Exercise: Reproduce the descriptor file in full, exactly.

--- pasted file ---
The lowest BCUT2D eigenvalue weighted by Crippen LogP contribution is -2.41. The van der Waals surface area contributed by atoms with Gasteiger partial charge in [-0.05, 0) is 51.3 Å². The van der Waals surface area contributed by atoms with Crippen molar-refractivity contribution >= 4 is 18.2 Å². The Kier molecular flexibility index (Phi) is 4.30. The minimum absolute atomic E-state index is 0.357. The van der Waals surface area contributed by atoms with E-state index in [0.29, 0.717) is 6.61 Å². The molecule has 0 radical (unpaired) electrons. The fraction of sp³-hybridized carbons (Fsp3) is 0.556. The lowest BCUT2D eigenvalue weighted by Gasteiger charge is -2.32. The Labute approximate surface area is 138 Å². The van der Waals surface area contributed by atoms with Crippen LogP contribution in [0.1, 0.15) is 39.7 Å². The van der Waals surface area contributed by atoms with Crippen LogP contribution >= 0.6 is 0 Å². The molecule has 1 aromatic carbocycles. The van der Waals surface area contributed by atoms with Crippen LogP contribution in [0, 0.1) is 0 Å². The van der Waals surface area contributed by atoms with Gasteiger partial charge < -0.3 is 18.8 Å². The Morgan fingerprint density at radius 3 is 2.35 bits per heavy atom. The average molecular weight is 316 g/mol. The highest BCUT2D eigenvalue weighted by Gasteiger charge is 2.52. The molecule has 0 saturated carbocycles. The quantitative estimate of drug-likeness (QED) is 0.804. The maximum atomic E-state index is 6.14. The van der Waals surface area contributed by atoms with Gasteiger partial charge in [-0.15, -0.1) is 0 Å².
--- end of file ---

The lowest BCUT2D eigenvalue weighted by Crippen LogP contribution is -2.41. The van der Waals surface area contributed by atoms with Gasteiger partial charge in [-0.05, 0) is 51.3 Å². The van der Waals surface area contributed by atoms with Crippen molar-refractivity contribution >= 4 is 18.2 Å². The Kier molecular flexibility index (Phi) is 4.30. The minimum absolute atomic E-state index is 0.357. The van der Waals surface area contributed by atoms with E-state index in [0.29, 0.717) is 6.61 Å². The molecule has 0 radical (unpaired) electrons. The fraction of sp³-hybridized carbons (Fsp3) is 0.556. The lowest BCUT2D eigenvalue weighted by Gasteiger charge is -2.32. The Labute approximate surface area is 138 Å². The van der Waals surface area contributed by atoms with Crippen LogP contribution in [0.1, 0.15) is 39.7 Å². The van der Waals surface area contributed by atoms with Crippen LogP contribution >= 0.6 is 0 Å². The molecule has 1 aromatic carbocycles. The van der Waals surface area contributed by atoms with Crippen LogP contribution in [0, 0.1) is 0 Å². The van der Waals surface area contributed by atoms with Gasteiger partial charge < -0.3 is 18.8 Å². The Morgan fingerprint density at radius 3 is 2.35 bits per heavy atom. The average molecular weight is 316 g/mol. The highest BCUT2D eigenvalue weighted by Gasteiger charge is 2.52. The molecule has 0 saturated carbocycles. The quantitative estimate of drug-likeness (QED) is 0.804. The maximum atomic E-state index is 6.14. The van der Waals surface area contributed by atoms with Gasteiger partial charge in [-0.15, -0.1) is 0 Å².